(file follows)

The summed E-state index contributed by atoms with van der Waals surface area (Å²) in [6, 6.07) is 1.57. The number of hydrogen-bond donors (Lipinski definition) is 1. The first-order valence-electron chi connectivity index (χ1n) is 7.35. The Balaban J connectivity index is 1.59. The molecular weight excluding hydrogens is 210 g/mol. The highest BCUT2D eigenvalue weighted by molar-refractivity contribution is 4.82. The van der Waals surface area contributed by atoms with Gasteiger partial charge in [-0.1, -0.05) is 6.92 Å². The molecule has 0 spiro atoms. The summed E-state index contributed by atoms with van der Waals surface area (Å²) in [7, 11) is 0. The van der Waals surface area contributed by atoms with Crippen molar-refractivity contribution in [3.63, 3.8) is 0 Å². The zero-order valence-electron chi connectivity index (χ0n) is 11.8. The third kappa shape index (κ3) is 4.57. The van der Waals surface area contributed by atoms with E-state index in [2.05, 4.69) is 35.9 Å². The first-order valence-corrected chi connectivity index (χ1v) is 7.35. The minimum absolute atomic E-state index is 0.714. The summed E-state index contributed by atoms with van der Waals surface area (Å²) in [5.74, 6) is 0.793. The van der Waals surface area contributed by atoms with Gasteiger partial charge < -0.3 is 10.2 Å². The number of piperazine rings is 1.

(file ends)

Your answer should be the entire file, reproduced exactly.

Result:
The summed E-state index contributed by atoms with van der Waals surface area (Å²) in [6, 6.07) is 1.57. The number of hydrogen-bond donors (Lipinski definition) is 1. The first-order valence-electron chi connectivity index (χ1n) is 7.35. The Balaban J connectivity index is 1.59. The molecular weight excluding hydrogens is 210 g/mol. The highest BCUT2D eigenvalue weighted by molar-refractivity contribution is 4.82. The van der Waals surface area contributed by atoms with Gasteiger partial charge in [-0.1, -0.05) is 6.92 Å². The molecule has 0 spiro atoms. The summed E-state index contributed by atoms with van der Waals surface area (Å²) in [7, 11) is 0. The van der Waals surface area contributed by atoms with Crippen molar-refractivity contribution in [3.63, 3.8) is 0 Å². The zero-order valence-electron chi connectivity index (χ0n) is 11.8. The third kappa shape index (κ3) is 4.57. The van der Waals surface area contributed by atoms with E-state index in [2.05, 4.69) is 35.9 Å². The first-order valence-corrected chi connectivity index (χ1v) is 7.35. The minimum absolute atomic E-state index is 0.714. The summed E-state index contributed by atoms with van der Waals surface area (Å²) in [5.74, 6) is 0.793. The van der Waals surface area contributed by atoms with Gasteiger partial charge < -0.3 is 10.2 Å². The number of piperazine rings is 1.